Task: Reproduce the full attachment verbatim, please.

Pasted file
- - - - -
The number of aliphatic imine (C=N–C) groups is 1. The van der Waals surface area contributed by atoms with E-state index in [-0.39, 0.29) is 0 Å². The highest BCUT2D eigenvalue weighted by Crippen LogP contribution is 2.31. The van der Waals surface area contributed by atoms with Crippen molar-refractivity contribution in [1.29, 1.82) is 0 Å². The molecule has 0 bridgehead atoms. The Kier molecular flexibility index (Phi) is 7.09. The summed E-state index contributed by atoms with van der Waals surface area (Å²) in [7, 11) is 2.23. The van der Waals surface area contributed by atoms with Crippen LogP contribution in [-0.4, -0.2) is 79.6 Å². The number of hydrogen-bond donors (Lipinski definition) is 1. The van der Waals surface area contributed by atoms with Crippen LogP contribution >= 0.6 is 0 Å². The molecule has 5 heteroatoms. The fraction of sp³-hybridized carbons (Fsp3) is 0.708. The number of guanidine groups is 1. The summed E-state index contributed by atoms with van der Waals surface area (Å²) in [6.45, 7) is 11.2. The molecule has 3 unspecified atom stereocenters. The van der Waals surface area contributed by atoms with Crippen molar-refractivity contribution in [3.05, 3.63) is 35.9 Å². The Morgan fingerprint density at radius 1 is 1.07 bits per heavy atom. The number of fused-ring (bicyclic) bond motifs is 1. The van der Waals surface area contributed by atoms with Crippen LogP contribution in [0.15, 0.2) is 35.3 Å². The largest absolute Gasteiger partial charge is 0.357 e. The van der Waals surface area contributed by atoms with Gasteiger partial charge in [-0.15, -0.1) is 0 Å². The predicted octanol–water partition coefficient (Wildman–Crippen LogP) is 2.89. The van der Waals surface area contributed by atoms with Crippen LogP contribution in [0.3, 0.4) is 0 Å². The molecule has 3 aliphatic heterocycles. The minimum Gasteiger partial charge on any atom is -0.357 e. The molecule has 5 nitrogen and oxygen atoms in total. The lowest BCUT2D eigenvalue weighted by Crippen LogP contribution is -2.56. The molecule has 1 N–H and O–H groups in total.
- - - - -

The number of aliphatic imine (C=N–C) groups is 1. The van der Waals surface area contributed by atoms with E-state index in [-0.39, 0.29) is 0 Å². The highest BCUT2D eigenvalue weighted by Crippen LogP contribution is 2.31. The van der Waals surface area contributed by atoms with Crippen molar-refractivity contribution in [1.29, 1.82) is 0 Å². The molecule has 0 bridgehead atoms. The Kier molecular flexibility index (Phi) is 7.09. The summed E-state index contributed by atoms with van der Waals surface area (Å²) in [7, 11) is 2.23. The van der Waals surface area contributed by atoms with Crippen LogP contribution in [-0.4, -0.2) is 79.6 Å². The number of hydrogen-bond donors (Lipinski definition) is 1. The van der Waals surface area contributed by atoms with Crippen LogP contribution >= 0.6 is 0 Å². The molecule has 5 heteroatoms. The fraction of sp³-hybridized carbons (Fsp3) is 0.708. The number of guanidine groups is 1. The summed E-state index contributed by atoms with van der Waals surface area (Å²) in [6.45, 7) is 11.2. The molecule has 3 unspecified atom stereocenters. The van der Waals surface area contributed by atoms with Crippen molar-refractivity contribution in [3.05, 3.63) is 35.9 Å². The Morgan fingerprint density at radius 1 is 1.07 bits per heavy atom. The number of fused-ring (bicyclic) bond motifs is 1. The van der Waals surface area contributed by atoms with Crippen LogP contribution in [0.15, 0.2) is 35.3 Å². The largest absolute Gasteiger partial charge is 0.357 e. The van der Waals surface area contributed by atoms with Gasteiger partial charge in [-0.15, -0.1) is 0 Å². The predicted octanol–water partition coefficient (Wildman–Crippen LogP) is 2.89. The van der Waals surface area contributed by atoms with Crippen LogP contribution in [0.3, 0.4) is 0 Å². The molecule has 3 aliphatic heterocycles. The minimum Gasteiger partial charge on any atom is -0.357 e. The molecule has 5 nitrogen and oxygen atoms in total. The lowest BCUT2D eigenvalue weighted by Crippen LogP contribution is -2.56. The molecule has 1 N–H and O–H groups in total.